Overhauling your EHS system and transitioning to software can be overwhelming – but doesn’t have to be! Experts recommend to phase the roll-out of a large EHS software project.

Especially in enterprises with thousands of staff, delivering the system in phases benefits functionality, user adoption, and—in the long term—cost.

Typically, platforms offer a range of modules that supercharge your EHS team. But as tempting as it sounds, rolling everything out at once is often not the best approach.

The dream may be to have everything (and have it yesterday!) but independent analyst firm Verdantix supports the phasing strategy, having found that introducing EHS modules step by step works best.

As something we advocate when implementing Pro-Sapien’s EHS software, let’s shine some light on the phased approach:

Why focus on only a few EHS processes at the start?

EHS software will help you save time, increase EHS awareness, and boost engagement across your organization. Although you can choose a platform that integrates with the likes of Microsoft 365, it’s still a change that users must adapt to.

You may want every module a vendor has on offer, but this comes with effort around configuring, testing, and training.

Alternatively, Andy Gray, Technical Director at Pro-Sapien explains why starting with a handful of EHS functionalities makes change control more manageable:

Once people in the business are familiar with the software, they will find it easier to get acquainted with new modules. Adding future modules after you implemented a few at the start is a lot easier, almost like a bolt on to the ones employees are already using.

In other words, you are breaking it down into bite sizes—for end users, and for the project team (that includes you!).

Nícolas Zein agrees with this approach from his experience, having worked as a software engineer at Creditas Tech:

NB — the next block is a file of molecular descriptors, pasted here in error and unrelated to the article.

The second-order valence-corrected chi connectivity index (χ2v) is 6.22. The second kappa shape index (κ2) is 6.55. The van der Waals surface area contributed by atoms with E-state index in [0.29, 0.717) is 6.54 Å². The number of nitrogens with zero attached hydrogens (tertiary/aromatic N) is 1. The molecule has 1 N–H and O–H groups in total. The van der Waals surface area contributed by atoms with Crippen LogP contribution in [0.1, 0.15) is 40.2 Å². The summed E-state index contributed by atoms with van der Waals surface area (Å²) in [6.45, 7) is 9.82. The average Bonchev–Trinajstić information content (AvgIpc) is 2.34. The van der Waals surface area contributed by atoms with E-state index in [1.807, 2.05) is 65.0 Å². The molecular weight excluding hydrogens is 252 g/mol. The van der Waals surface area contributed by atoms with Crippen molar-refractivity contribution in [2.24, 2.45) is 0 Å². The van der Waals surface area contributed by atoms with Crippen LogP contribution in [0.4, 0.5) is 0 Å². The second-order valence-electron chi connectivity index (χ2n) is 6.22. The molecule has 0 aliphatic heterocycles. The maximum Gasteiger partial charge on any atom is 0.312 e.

Often, the implementation of a new solution requires user training. If the rollout is phased, the training can also be phased. This way, lessons from the prior training are carried to the next training and, consequently, adherence to the solution is much quicker.”

How many modules should I start with?

While there is no limit to the modules you can end up with, we recommend starting with one to three (on top of the core product).

One to three modules lay the perfect groundwork for you to expand in the future.

A useful strategy is to group modules by business team. For example, phase one could focus on Safety functionality such as Incident Management and Risk Assessment, while phase two caters to Environmental with modules such as Energy Usage.

While all modules bring value to your company, splitting phases by category helps streamline training, facilitates smooth project coordination, and paves the way for a successful implementation.

What if I want more than a few modules though?

EHS industry research firms recommend a phased approach when you require a number of modules.

For example, Vesuvius, a company with 10,000 employees across 135 sites, rolled out Pro-Sapien’s modules gradually in 2021.

After internally considering their wide scope, Risk & Systems Manager Dr. Nigel Graham recognized the need for phases and suggests the same for other enterprises:

“Start small with one module that tests all functionality and connections. It costs a bit more but is better than a big bang approach.”

Verdantix also recognizes a phased approach as the best practice for EHS software implementation. According to their expertise, phasing multiple modules lets you:

  • Tweak the process with feedback between each phase
  • Adapt the time commitments required by different stakeholders
  • Accommodate users’ readiness to change across global locations

All important success factors to consider.

What are popular modules to start with?